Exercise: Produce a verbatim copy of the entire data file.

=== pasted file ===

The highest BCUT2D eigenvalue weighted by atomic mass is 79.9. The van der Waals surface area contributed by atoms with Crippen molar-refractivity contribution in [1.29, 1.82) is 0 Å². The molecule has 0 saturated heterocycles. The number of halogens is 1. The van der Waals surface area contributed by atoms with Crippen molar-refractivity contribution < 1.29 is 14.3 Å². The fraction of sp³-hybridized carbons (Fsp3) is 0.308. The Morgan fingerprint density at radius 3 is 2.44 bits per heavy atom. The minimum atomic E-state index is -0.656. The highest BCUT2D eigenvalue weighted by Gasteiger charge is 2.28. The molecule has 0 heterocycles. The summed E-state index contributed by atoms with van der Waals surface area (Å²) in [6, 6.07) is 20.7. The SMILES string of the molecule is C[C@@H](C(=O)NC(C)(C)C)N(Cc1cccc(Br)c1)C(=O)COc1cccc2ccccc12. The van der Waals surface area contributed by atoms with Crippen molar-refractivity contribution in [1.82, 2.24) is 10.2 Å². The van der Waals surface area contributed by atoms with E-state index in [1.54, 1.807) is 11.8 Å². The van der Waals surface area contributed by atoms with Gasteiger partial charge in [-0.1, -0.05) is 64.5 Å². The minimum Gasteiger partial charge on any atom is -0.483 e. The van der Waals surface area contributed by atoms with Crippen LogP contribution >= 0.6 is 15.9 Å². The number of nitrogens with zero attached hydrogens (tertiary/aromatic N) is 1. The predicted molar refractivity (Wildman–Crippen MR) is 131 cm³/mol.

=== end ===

The highest BCUT2D eigenvalue weighted by atomic mass is 79.9. The van der Waals surface area contributed by atoms with Crippen molar-refractivity contribution in [1.29, 1.82) is 0 Å². The molecule has 0 saturated heterocycles. The number of halogens is 1. The van der Waals surface area contributed by atoms with Crippen molar-refractivity contribution < 1.29 is 14.3 Å². The fraction of sp³-hybridized carbons (Fsp3) is 0.308. The Morgan fingerprint density at radius 3 is 2.44 bits per heavy atom. The minimum atomic E-state index is -0.656. The highest BCUT2D eigenvalue weighted by Gasteiger charge is 2.28. The molecule has 0 heterocycles. The summed E-state index contributed by atoms with van der Waals surface area (Å²) in [6, 6.07) is 20.7. The SMILES string of the molecule is C[C@@H](C(=O)NC(C)(C)C)N(Cc1cccc(Br)c1)C(=O)COc1cccc2ccccc12. The van der Waals surface area contributed by atoms with Crippen molar-refractivity contribution in [1.82, 2.24) is 10.2 Å². The van der Waals surface area contributed by atoms with E-state index in [1.54, 1.807) is 11.8 Å². The van der Waals surface area contributed by atoms with Gasteiger partial charge in [-0.1, -0.05) is 64.5 Å². The minimum Gasteiger partial charge on any atom is -0.483 e. The van der Waals surface area contributed by atoms with Crippen LogP contribution >= 0.6 is 15.9 Å². The number of nitrogens with zero attached hydrogens (tertiary/aromatic N) is 1. The predicted molar refractivity (Wildman–Crippen MR) is 131 cm³/mol.